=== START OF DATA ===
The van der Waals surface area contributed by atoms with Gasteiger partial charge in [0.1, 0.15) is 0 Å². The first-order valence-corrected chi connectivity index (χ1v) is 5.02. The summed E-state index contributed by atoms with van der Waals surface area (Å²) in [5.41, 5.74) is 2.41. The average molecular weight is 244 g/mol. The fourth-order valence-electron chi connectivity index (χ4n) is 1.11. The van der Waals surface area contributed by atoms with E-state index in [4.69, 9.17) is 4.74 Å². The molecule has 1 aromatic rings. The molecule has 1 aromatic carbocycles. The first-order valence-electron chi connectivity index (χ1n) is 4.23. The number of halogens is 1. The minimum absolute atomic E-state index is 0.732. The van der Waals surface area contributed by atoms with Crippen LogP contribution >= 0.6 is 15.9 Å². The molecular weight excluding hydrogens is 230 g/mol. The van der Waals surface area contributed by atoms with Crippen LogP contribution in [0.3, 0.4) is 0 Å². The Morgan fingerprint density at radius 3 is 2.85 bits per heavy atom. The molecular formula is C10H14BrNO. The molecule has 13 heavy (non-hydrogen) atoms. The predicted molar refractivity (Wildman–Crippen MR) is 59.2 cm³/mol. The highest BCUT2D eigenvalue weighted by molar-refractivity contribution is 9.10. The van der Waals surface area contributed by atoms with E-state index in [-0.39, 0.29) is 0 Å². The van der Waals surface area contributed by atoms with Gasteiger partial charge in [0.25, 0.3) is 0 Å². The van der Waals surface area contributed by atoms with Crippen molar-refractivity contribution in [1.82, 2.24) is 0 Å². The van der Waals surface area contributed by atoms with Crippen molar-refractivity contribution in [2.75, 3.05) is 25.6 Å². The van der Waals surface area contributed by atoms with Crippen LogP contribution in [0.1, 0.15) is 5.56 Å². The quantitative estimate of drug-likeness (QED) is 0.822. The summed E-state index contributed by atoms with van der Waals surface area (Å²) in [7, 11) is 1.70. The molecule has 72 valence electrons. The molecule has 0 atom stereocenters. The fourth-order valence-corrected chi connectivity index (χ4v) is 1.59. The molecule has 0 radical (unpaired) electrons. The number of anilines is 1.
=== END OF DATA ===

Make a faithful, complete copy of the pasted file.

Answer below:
The van der Waals surface area contributed by atoms with Gasteiger partial charge in [0.1, 0.15) is 0 Å². The first-order valence-corrected chi connectivity index (χ1v) is 5.02. The summed E-state index contributed by atoms with van der Waals surface area (Å²) in [5.41, 5.74) is 2.41. The average molecular weight is 244 g/mol. The fourth-order valence-electron chi connectivity index (χ4n) is 1.11. The van der Waals surface area contributed by atoms with E-state index in [4.69, 9.17) is 4.74 Å². The molecule has 1 aromatic rings. The molecule has 1 aromatic carbocycles. The first-order valence-electron chi connectivity index (χ1n) is 4.23. The number of halogens is 1. The minimum absolute atomic E-state index is 0.732. The van der Waals surface area contributed by atoms with Crippen LogP contribution >= 0.6 is 15.9 Å². The molecular weight excluding hydrogens is 230 g/mol. The van der Waals surface area contributed by atoms with Crippen LogP contribution in [0.3, 0.4) is 0 Å². The Morgan fingerprint density at radius 3 is 2.85 bits per heavy atom. The molecular formula is C10H14BrNO. The molecule has 13 heavy (non-hydrogen) atoms. The predicted molar refractivity (Wildman–Crippen MR) is 59.2 cm³/mol. The highest BCUT2D eigenvalue weighted by molar-refractivity contribution is 9.10. The van der Waals surface area contributed by atoms with E-state index in [-0.39, 0.29) is 0 Å². The van der Waals surface area contributed by atoms with Gasteiger partial charge in [0.25, 0.3) is 0 Å². The van der Waals surface area contributed by atoms with Crippen molar-refractivity contribution in [1.82, 2.24) is 0 Å². The van der Waals surface area contributed by atoms with Crippen molar-refractivity contribution in [2.75, 3.05) is 25.6 Å². The van der Waals surface area contributed by atoms with Crippen LogP contribution in [0.1, 0.15) is 5.56 Å². The quantitative estimate of drug-likeness (QED) is 0.822. The summed E-state index contributed by atoms with van der Waals surface area (Å²) in [7, 11) is 1.70. The molecule has 72 valence electrons. The molecule has 0 atom stereocenters. The fourth-order valence-corrected chi connectivity index (χ4v) is 1.59. The molecule has 0 radical (unpaired) electrons. The number of anilines is 1.